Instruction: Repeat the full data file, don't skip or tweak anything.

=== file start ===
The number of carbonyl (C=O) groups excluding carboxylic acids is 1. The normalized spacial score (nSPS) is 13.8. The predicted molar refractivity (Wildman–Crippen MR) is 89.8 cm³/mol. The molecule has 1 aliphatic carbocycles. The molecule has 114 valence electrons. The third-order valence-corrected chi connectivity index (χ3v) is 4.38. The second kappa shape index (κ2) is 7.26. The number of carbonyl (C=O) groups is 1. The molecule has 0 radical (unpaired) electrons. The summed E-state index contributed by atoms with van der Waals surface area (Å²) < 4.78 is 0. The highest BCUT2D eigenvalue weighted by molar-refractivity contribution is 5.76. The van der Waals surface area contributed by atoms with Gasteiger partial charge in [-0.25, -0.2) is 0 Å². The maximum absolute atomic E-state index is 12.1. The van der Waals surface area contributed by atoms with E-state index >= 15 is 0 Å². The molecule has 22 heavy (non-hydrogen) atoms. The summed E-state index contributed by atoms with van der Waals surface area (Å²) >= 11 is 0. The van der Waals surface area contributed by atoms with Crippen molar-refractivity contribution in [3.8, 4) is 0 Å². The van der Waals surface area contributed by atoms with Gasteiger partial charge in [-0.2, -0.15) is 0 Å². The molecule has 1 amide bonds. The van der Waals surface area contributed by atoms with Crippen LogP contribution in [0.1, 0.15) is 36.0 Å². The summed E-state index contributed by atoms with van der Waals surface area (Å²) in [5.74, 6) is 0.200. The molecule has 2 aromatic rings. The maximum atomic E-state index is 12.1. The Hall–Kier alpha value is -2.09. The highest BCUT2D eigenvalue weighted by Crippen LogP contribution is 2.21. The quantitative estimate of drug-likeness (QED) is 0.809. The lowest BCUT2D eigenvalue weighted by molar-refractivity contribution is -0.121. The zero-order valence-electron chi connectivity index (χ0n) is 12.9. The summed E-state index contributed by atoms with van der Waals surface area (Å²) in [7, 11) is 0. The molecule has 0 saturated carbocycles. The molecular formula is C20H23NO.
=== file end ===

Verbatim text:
The number of carbonyl (C=O) groups excluding carboxylic acids is 1. The normalized spacial score (nSPS) is 13.8. The predicted molar refractivity (Wildman–Crippen MR) is 89.8 cm³/mol. The molecule has 1 aliphatic carbocycles. The molecule has 114 valence electrons. The third-order valence-corrected chi connectivity index (χ3v) is 4.38. The second kappa shape index (κ2) is 7.26. The number of carbonyl (C=O) groups is 1. The molecule has 0 radical (unpaired) electrons. The summed E-state index contributed by atoms with van der Waals surface area (Å²) < 4.78 is 0. The highest BCUT2D eigenvalue weighted by molar-refractivity contribution is 5.76. The van der Waals surface area contributed by atoms with Gasteiger partial charge in [-0.25, -0.2) is 0 Å². The maximum absolute atomic E-state index is 12.1. The van der Waals surface area contributed by atoms with E-state index >= 15 is 0 Å². The molecule has 22 heavy (non-hydrogen) atoms. The summed E-state index contributed by atoms with van der Waals surface area (Å²) >= 11 is 0. The van der Waals surface area contributed by atoms with Crippen molar-refractivity contribution in [3.8, 4) is 0 Å². The van der Waals surface area contributed by atoms with Gasteiger partial charge in [-0.2, -0.15) is 0 Å². The molecule has 1 amide bonds. The van der Waals surface area contributed by atoms with Crippen LogP contribution in [0.1, 0.15) is 36.0 Å². The summed E-state index contributed by atoms with van der Waals surface area (Å²) in [5.74, 6) is 0.200. The molecule has 2 aromatic rings. The maximum atomic E-state index is 12.1. The Hall–Kier alpha value is -2.09. The highest BCUT2D eigenvalue weighted by Crippen LogP contribution is 2.21. The quantitative estimate of drug-likeness (QED) is 0.809. The lowest BCUT2D eigenvalue weighted by molar-refractivity contribution is -0.121. The zero-order valence-electron chi connectivity index (χ0n) is 12.9. The summed E-state index contributed by atoms with van der Waals surface area (Å²) in [7, 11) is 0. The molecule has 0 saturated carbocycles. The molecular formula is C20H23NO.